month, and I am finding it hard to keep up. And I had planned to do some work
on my computer but I couldn’t find the mouse I knew I had packed and in the end
I never even took my computer out of its case.
On Sunday morning I think I entertained Amber with my
tea-making routine. I made a big mug of tea to have for breakfast and then made
a thermos full of tea to save for the afternoon. The three of us met in the
hotel dining room for breakfast and then drove back to the venue for another
day of classes. I was all about the leather crafting yesterday! I started the
day making my leather journal at the Tandy booth. Jeff had at least a hundred
different leather stamps we could use, and stains for coloring the leather
afterward. I had a lot of fun experimenting.
Later, I joined the bookbinder for the handsewn leather
journal class, where we learned to sew and bind a little journal. That journal
used a much softer leather since we had to sew through it. The whole process
was quite time consuming, but I greatly enjoyed it. Then Jeff was offering a
belt-making workshop, and I couldn’t resist! I don’t even wear belts at all,
but Jasper always seems to be in need of them, so I made one for him. I didn’t
have time to make it fancy, but it’s very sturdy.
Other classes I took were on toxic plants and wildlife,
lost-proofing yourself in the wilderness, Antiques Road Show of the Tudor
Court, and Victorian Ladies’ Needlework.
By Sunday afternoon I had amassed the following loot:
1 belt, 1 fringed leather pouch, and 2 journals. The brown
one has removable inserts and the black one is actually sewn to the leather. I
am still working on a closure for that one.
Barbara and I drove east as the sun set behind us and the
glorious pearly-white full moon rose in front of us. Watching the moon rise is
one of my favorite things about driving home from Dallas in the evening.
I felt very stressed and pressured when I arrived home, though,
because I had a LOT of class work to do and I couldn’t find my computer mouse!
I completely unpacked my suitcase and no mouse was to be found. I KNEW I had
put it in there, but it had somehow vanished. I cannot work fast enough without
it, so I had to make a late-night run to Walmart to buy a new mouse.
I was up late and up early to do more class prep and take
Sammy to school before my class started. After class I had a doctor’s
appointment which went well. Hopefully I’ll get my lab results tomorrow, but
the doctor was thrilled with my progress since the last time she saw me a year
and a half ago.
When Jasper got off work, he wanted to go to the battery
store on the north side of town to replace his watch battery. By then it was
raining steadily and I didn’t want to have to take off my socks, so I went to
put on my clogs. The clogs that I took to Dallas for the weekend but never
wore. Can you guess what I found in one of my shoes? Go ahead and guess.
I picked up one of my clogs to put it on and my computer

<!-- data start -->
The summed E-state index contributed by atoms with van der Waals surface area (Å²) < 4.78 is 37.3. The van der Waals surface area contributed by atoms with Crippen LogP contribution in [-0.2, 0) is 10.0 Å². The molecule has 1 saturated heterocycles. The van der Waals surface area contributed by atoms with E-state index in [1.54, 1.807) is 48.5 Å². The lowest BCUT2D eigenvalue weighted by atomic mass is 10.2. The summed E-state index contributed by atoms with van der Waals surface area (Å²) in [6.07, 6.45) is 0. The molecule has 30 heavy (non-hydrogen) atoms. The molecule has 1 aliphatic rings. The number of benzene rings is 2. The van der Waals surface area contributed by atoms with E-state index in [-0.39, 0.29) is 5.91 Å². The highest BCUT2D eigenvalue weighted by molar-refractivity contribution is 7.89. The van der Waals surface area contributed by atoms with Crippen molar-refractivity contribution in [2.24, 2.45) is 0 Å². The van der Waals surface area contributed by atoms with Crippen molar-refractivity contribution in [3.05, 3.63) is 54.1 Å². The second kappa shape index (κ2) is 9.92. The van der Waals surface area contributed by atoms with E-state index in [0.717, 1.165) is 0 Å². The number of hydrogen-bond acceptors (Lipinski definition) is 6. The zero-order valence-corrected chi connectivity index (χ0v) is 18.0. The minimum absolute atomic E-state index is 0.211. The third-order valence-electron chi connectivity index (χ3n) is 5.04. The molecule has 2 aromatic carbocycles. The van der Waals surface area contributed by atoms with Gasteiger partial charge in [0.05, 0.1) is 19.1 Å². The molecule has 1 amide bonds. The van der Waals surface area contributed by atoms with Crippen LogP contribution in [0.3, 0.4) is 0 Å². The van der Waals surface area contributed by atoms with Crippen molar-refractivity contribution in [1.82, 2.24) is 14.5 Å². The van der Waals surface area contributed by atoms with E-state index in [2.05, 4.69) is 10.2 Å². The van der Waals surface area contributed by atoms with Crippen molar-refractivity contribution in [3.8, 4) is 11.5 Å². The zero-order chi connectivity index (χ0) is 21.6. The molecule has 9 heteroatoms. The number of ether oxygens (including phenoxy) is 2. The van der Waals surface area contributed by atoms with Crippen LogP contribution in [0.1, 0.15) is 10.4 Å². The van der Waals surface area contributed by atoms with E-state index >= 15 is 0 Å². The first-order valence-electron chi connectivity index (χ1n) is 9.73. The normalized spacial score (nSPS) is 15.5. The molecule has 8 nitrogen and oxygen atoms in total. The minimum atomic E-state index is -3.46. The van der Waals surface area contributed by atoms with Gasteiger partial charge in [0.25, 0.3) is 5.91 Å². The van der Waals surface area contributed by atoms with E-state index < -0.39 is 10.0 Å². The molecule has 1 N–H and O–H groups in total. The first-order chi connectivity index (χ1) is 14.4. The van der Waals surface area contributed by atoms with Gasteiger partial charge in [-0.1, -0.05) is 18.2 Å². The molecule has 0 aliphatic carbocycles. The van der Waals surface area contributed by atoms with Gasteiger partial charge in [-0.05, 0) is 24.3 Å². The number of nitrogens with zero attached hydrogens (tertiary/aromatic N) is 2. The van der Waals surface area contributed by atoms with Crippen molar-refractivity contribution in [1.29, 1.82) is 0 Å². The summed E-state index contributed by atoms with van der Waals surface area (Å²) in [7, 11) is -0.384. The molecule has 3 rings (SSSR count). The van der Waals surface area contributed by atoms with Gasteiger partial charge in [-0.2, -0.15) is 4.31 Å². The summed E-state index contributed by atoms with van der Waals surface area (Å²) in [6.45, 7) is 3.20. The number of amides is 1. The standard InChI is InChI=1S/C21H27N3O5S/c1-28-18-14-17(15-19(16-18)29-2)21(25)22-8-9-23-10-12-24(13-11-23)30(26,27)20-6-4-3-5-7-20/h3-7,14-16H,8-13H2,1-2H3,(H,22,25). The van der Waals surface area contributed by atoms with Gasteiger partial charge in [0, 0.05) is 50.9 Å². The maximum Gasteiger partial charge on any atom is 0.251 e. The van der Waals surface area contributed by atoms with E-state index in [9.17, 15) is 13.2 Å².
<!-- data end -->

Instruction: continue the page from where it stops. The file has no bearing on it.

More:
mouse fell out of it. I have no idea how it got in there, but I had a good
laugh about it. Now I have two computer mice.
Jasper and I both had watch batteries replaced and then after
taking him home I went for my walk in the gym. I was glad to have a dry place
to walk! I have spent the evening reading and preparing for my classes and for
my book club meeting which is tomorrow.
Some lovely beaded Victorian “Berlin Work” from the Victorian
that what I have always loved most about this hymn is the tune—the Welsh tune
Bryn Calfaria by William Owen. So majestic and glorious.
Sinners, Poor and Wretched
Come, ye sinners, poor and wretched,
Weak and wounded, sick and sore;
Jesus ready stands to save you,
Full of pity joined with power;
He is able, He is able, He is able,
He is willing, doubt no more;
He is willing, doubt no more.
Come, ye needy, come, and welcome;
God’s free bounty glorify:
True belief and true repentance,
Every grace that brings us nigh;
Without money, without money, without money,
Come to Jesus Christ and buy;
Come to Jesus Christ and buy.
Let not conscience make you linger,
Nor of fitness fondly dream;
All the fitness He requireth
Is to feel your need of Him.
This He gives you, This He gives you, This He gives you,
’Tis the Spirit’s rising beam,
’Tis the Spirit’s rising beam.
Come, ye weary, heavy laden,
Bruised and mangled by the fall;
If you tarry till you’re better,
You will never come at all;
Not the righteous, not the righteous, not the righteous,
Sinners Jesus came to call;
Sinners Jesus came to call.
View Him groveling in the garden;
Lo! Your maker prostrate lies!
On the bloody tree behold Him,
Hear Him cry before He dies;
It is finished! It
is finished! It is finished!
Sinners, will not this suffice,
Sinners, will not this suffice?
Lo! th’incarnate God, ascended,
Pleads the merit of His blood;
Venture on Him, venture wholly;
Let no other trust intrude;
None but Jesus, none but Jesus, none but Jesus,
Can do helpless sinners good;
Can do helpless sinners good.